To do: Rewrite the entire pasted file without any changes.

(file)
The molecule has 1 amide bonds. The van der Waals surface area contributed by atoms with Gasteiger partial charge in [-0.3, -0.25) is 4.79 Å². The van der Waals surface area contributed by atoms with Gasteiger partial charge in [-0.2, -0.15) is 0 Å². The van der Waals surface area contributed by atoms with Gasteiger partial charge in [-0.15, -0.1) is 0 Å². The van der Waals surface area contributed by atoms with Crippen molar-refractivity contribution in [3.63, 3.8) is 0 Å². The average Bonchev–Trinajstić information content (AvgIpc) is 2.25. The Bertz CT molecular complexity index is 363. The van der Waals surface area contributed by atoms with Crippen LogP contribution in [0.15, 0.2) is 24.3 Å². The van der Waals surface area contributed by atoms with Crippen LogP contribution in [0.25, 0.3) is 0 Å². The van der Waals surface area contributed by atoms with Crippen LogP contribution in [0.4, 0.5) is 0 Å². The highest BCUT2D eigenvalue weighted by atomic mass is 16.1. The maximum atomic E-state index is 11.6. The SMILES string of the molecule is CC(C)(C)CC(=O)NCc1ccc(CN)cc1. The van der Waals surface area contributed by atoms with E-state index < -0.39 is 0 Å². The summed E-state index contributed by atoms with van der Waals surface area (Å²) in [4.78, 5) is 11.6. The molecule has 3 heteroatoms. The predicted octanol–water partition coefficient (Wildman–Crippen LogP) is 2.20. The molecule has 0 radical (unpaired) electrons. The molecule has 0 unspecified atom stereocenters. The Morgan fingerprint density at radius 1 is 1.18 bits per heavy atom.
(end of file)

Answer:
The molecule has 1 amide bonds. The van der Waals surface area contributed by atoms with Gasteiger partial charge in [-0.3, -0.25) is 4.79 Å². The van der Waals surface area contributed by atoms with Gasteiger partial charge in [-0.2, -0.15) is 0 Å². The van der Waals surface area contributed by atoms with Gasteiger partial charge in [-0.15, -0.1) is 0 Å². The van der Waals surface area contributed by atoms with Crippen molar-refractivity contribution in [3.63, 3.8) is 0 Å². The average Bonchev–Trinajstić information content (AvgIpc) is 2.25. The Bertz CT molecular complexity index is 363. The van der Waals surface area contributed by atoms with Crippen LogP contribution in [0.15, 0.2) is 24.3 Å². The van der Waals surface area contributed by atoms with Crippen LogP contribution in [0.25, 0.3) is 0 Å². The van der Waals surface area contributed by atoms with Crippen LogP contribution in [0.4, 0.5) is 0 Å². The highest BCUT2D eigenvalue weighted by atomic mass is 16.1. The maximum atomic E-state index is 11.6. The SMILES string of the molecule is CC(C)(C)CC(=O)NCc1ccc(CN)cc1. The van der Waals surface area contributed by atoms with E-state index < -0.39 is 0 Å². The summed E-state index contributed by atoms with van der Waals surface area (Å²) in [4.78, 5) is 11.6. The molecule has 3 heteroatoms. The predicted octanol–water partition coefficient (Wildman–Crippen LogP) is 2.20. The molecule has 0 radical (unpaired) electrons. The molecule has 0 unspecified atom stereocenters. The Morgan fingerprint density at radius 1 is 1.18 bits per heavy atom.